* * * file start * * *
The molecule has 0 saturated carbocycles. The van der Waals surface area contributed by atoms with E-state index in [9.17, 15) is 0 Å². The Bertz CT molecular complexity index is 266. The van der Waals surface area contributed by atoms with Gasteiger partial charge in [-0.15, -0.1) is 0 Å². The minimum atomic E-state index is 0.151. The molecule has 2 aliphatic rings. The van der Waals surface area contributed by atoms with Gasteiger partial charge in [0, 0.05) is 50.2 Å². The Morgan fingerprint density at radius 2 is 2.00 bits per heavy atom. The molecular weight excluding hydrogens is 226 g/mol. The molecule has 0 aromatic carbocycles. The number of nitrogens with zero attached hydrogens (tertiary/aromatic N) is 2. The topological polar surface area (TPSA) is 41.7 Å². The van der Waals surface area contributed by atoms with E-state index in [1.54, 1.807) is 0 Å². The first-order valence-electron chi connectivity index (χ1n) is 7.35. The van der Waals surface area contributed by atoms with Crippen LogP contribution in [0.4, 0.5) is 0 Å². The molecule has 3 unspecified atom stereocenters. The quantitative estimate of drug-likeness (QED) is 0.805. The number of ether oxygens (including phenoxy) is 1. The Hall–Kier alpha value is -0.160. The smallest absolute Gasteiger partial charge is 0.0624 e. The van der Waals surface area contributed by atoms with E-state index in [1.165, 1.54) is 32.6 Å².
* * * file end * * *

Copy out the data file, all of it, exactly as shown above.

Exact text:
The molecule has 0 saturated carbocycles. The van der Waals surface area contributed by atoms with E-state index in [9.17, 15) is 0 Å². The Bertz CT molecular complexity index is 266. The van der Waals surface area contributed by atoms with Gasteiger partial charge in [-0.15, -0.1) is 0 Å². The minimum atomic E-state index is 0.151. The molecule has 2 aliphatic rings. The van der Waals surface area contributed by atoms with Gasteiger partial charge in [0, 0.05) is 50.2 Å². The Morgan fingerprint density at radius 2 is 2.00 bits per heavy atom. The molecular weight excluding hydrogens is 226 g/mol. The molecule has 0 aromatic carbocycles. The number of nitrogens with zero attached hydrogens (tertiary/aromatic N) is 2. The topological polar surface area (TPSA) is 41.7 Å². The van der Waals surface area contributed by atoms with E-state index in [1.54, 1.807) is 0 Å². The first-order valence-electron chi connectivity index (χ1n) is 7.35. The van der Waals surface area contributed by atoms with Crippen LogP contribution in [0.4, 0.5) is 0 Å². The molecule has 3 unspecified atom stereocenters. The quantitative estimate of drug-likeness (QED) is 0.805. The number of ether oxygens (including phenoxy) is 1. The Hall–Kier alpha value is -0.160. The smallest absolute Gasteiger partial charge is 0.0624 e. The van der Waals surface area contributed by atoms with E-state index in [1.165, 1.54) is 32.6 Å².